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Pearls from artists* # 191

Barbara's studio

Barbara’s studio

* an ongoing series of quotations – mostly from artists, to artists – that offers wisdom, inspiration, and advice for the sometimes lonely road we are on.

“Do you understand what this is?  Jacob Kahn asked me, his strong voice rising.  “Do you begin to understand what you are going to be doing to yourself?  You understand now what Picasso did, yes?  Even Picasso, the pagan, had to do this.  At times there is no other way.  Do you understand me, Asher Lev?  This is not a toy.  This is not a child scrawling on a wall.  This is a tradition; it is a religion, Asher Lev.  You are entering a religion called painting.  It has its fanatics and rebels.  And I will force you to master it.  Do you hear me?  No one will listen to what you have to say unless they are convinced you have mastered it.  Only one who has mastered a tradition has a right to attempt to add to it or rebel against it.  Do you understand me, Asher Lev?”

My Name is Asher Lev by Chaim Potok

Comments are welcome!

Pearls from artists* # 185

Beginning of a 20" x 26" pastel painting

Beginning of a 20″ x 26″ pastel painting

* an ongoing series of quotations – mostly from artists, to artists – that offers wisdom, inspiration, and advice for the sometimes lonely road we are on.

All of us fail to match our dream of perfection.  So I rate us on the basis of our splendid failure to do the impossible.  In my opinion, if I could write all my work again, I am convinced that I would do it better, which is the healthiest condition for an artist.  That’s why he keeps on working, trying again; he believes each time that this time he will do it, bring it off.  Of course he won’t, which is why this condition is healthy.  Once he did it, once he matched the work to the image, the dream, nothing would remain but to cut his throat, jump off the other side of that pinnacle of perfection into suicide.  I’m a failed poet.  Maybe every novelist wants to write poetry first, finds he can’t, and then tries the short story, which is the most demanding after poetry.  And failing at that, only then does he take up novel writing.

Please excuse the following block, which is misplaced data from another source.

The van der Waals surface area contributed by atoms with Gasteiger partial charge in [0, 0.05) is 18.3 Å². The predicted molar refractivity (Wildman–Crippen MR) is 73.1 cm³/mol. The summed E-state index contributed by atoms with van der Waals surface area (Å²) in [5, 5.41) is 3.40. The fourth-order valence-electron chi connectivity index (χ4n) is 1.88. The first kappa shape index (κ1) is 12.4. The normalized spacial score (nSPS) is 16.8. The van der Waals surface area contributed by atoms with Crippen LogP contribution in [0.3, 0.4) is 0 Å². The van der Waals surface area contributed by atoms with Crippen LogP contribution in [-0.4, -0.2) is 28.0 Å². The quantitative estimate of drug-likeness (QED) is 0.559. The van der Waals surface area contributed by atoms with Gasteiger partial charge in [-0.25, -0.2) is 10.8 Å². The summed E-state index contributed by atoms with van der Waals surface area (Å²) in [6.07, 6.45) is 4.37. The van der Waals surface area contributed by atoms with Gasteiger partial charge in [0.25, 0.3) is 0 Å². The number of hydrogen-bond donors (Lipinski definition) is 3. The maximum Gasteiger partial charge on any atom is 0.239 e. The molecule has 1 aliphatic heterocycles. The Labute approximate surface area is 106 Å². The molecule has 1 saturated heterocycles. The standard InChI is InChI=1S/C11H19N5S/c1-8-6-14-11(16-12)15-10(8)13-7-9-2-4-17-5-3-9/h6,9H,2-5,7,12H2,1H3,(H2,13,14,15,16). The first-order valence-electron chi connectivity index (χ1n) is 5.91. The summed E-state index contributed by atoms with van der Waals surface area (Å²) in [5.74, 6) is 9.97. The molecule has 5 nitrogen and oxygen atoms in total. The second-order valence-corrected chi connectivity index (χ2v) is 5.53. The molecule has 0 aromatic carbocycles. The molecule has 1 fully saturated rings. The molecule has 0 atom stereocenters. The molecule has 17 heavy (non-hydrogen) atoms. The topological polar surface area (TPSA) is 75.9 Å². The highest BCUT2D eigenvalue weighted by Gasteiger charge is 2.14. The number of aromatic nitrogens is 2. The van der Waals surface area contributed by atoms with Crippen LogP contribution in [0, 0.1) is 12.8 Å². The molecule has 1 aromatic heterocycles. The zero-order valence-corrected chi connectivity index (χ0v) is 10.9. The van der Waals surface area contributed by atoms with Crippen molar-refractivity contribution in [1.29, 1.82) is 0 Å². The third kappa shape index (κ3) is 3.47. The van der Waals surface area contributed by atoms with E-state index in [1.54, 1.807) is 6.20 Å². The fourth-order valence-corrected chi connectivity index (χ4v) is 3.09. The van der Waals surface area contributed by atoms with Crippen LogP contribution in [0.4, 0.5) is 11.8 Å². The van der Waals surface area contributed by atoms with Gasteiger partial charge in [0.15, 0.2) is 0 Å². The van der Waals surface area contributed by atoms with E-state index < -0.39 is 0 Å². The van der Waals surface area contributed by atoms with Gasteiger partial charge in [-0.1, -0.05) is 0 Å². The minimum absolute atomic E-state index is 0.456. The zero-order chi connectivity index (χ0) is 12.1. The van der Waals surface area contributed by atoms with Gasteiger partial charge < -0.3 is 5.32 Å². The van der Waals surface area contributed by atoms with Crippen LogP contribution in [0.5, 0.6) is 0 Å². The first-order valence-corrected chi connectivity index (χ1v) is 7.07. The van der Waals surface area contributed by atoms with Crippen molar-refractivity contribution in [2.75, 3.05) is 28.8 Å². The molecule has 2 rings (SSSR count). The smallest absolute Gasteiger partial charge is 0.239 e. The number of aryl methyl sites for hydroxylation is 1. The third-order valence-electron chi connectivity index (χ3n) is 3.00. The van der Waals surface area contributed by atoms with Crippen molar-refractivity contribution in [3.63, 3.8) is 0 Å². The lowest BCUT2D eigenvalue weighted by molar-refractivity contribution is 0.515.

William Faulkner in Writers at Work:  The Paris Review Interviews First Series

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Q: I’m convinced that some information and ideas are hidden, or even encrypted in the environment we live in, so we need a way to decipher them. Maybe one of the roles of an artist is to reveal unexpected sides of Nature, especially of our inner Nature. What’s your opinion about this?

Barbara's studio

Barbara’s studio

A:  I agree. Artists in general are more sensitive to these sorts of hidden ideas, feelings, emotions, etc. in ways that most non-artists are not. It’s a cliche but it’s true.

Comments are welcome!

Q: Was there a defining moment, meeting, or event that convinced you to pursue an artistic life?

West 29th Street studio

West 29th Street studio

A:  There was not a defining moment per se, but looking back now, I’d say that because the Navy assigned me to a series of boring office jobs instead of letting me fly, I became determined to find a vocation infinitely more rewarding and more interesting to devote the rest of my life to.  I came to this realization over time, rather than in a single moment. 

Comments are welcome!

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